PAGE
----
Debra Upchurch won't be at her desk at the U.S. Census Bureau in Suitland this morning. She'll be home "on furlough," helping the government solve its budget shortages.

Starting this week and hard on the heels of reductions-in-force (RIFs) ordered by President Reagan, the first wave of approximately 10,000 federal workers here and a total of 42,000 nationwide face payless days off that will mean cuts of up to 10 percent in their paychecks over the next several months.

Census is furloughing its 5,900 workers for 10 days over the next 20 weeks--one day each pay period--and there is a possibility that the furloughs will extend to 22 days. Several other agencies, most notably the Federal Aviation Administration, which proposes furloughing 30,000 of its 50,000 workers beginning next month, also are drawing up furlough schedules.

Federal managers say they have resorted to furloughs because of budget cuts and Congress' failure to approve budgets for the fiscal year that began last October. It is the first time in federal history that furloughs have been used on such a wide scale, and the unprecedented disruptions are taking their toll on employe morale as well as on government productivity.

A few workers are planning to use their furlough time to take vacations, but most say they live from paycheck to paycheck and will need to economize all the more to make up the lost income. And the prospect of three-day weekends is only a slight comfort when compared with the financial loss.

For Upchurch, a 28-year-old forms designer who earns about $20,000 a year, the order to take every other Monday off for the next 20 weeks poses only a moderate financial problem. Her husband works--"not for the federal government, thankfully"--and they'll get by despite her reduced salary.

"We're just going to have to cut back some, pay the bills that are necessary and do away with luxury items," said Upchurch, who has worked for the agency for nearly five years and is being furloughed along with all 3,500 other employes at Census' Suitland complex.

But Debbie Flippin, 22, said she has recently taken a part-time job so she can make up the money she will lose because of the furlough. She works from 7 a.m. to 3:30 p.m. as an $11,800-a-year clerk-typist at Census, then shows up for the 5 p.m. to 10 p.m. shift behind the counter at Church's Fried Chicken.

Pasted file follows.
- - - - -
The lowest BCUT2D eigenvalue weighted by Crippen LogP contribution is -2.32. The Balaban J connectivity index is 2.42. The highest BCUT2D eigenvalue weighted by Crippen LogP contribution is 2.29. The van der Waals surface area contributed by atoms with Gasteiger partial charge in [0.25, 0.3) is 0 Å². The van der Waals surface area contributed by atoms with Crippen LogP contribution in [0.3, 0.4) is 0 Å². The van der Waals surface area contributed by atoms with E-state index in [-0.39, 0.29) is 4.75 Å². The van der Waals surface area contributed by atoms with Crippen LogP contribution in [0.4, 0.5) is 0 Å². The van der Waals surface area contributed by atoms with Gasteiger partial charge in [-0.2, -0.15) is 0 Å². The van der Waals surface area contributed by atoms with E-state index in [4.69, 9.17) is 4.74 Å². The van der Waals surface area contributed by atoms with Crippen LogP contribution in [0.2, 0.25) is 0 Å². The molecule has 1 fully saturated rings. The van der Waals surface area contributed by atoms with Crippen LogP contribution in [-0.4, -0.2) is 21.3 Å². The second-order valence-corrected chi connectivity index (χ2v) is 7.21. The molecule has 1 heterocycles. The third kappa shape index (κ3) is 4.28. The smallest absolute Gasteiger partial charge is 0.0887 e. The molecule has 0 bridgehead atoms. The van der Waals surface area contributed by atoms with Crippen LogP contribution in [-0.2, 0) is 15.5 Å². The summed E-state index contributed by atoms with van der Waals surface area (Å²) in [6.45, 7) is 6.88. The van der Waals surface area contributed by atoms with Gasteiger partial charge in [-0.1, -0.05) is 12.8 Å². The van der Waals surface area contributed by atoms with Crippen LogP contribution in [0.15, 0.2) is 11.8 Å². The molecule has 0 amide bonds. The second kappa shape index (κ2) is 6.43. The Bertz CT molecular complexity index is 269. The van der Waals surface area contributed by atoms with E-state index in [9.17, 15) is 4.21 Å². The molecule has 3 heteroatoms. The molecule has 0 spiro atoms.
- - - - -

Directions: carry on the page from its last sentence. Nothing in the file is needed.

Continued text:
"I don't like taking the pay cut but I'm thankful I still have my job," Flippin said.

Census spokesman Jim Gorman said the use of furloughs will prevent further RIFs at the bureau, where about 430 received final dismissal notices last week. Another 700 workers will be downgraded or reassigned in addition to being furloughed.

Gorman said the need to RIF and furlough has been exacerbated because budget cuts in other agencies have meant a corresponding 15 percent cut in what Census calls its "reimbursable work"--the surveys and statistical studies it does for other departments. Also, completion of the 1980 census has lessened the workload in some offices.

Census workers, like other federal employes, say they would rather have furloughs than RIFs, according to a survey conducted by Local 2782 of the American Federation of Government Employees, the union that represents the vast majority of Census workers here.

"We don't like pay cuts or furloughs but our position is that it's better than being fired," said Russ Davis, president of the AFGE local. He testified on the Hill against the RIFs and helped negotiate a flexible furlough policy with Census management that allows workers, if they choose, to take all their furlough days at once, almost like an unpaid vacation.

But whichever way the furloughs are taken, the impact on productivity and programs is expected to be detrimental, according to John Trimble, chief of the bureau's wholesale trade census branch. He said his four-person office has been hit by both RIFs and furloughs at a time when it is busier than ever gathering data for the 1982 Census trade report.

"With everyone shifted around and taking days off, I don't see how we're going to stay on schedule," said Trimble, who will soon be "bumped" from his $40,000-a-year job by a RIF and moved into the agency's Demographics Survey Division, although he will keep his same salary. His assistant is being moved out of the office also "and someone who doesn't have any census experience is coming in." In addition, Trimble, his assistant and his replacement will be furloughed.

The 10,000 furloughs in the Washington area include the 3,500 employes at Census and from 2,500 to 3,500 at the FAA. Additionally, the Office of Personnel Management is planning to furlough 5,000 of its 5,700 employes, most of whom are based here, early next month, according to a spokesman. The OPM workers will lose one day's salary per pay period for at least 20 weeks. A smaller furlough affecting 200 employes here and 200 in the regions is also set for the Commerce Department's Economic Development Administration, on a schedule similar to what OPM is doing.

The furloughs and RIFs have led many federal employes to hunt for jobs outside the government, but only clerical workers or those in specialized fields are finding any demand for their services in a tight job market, according to employes and personnel officials.

Most employes, like the Census Bureau's Upchurch, say they have reconciled themselves to sitting at home when they would prefer to work. But this doesn't mean they have stopped looking.

"I enjoy my job very much, but this constant pressure and waiting for what will happen next is hard to work under," she said. "Of course my morale's going to go down and probably my work--I'd like to find some place where I'd be more appreciated."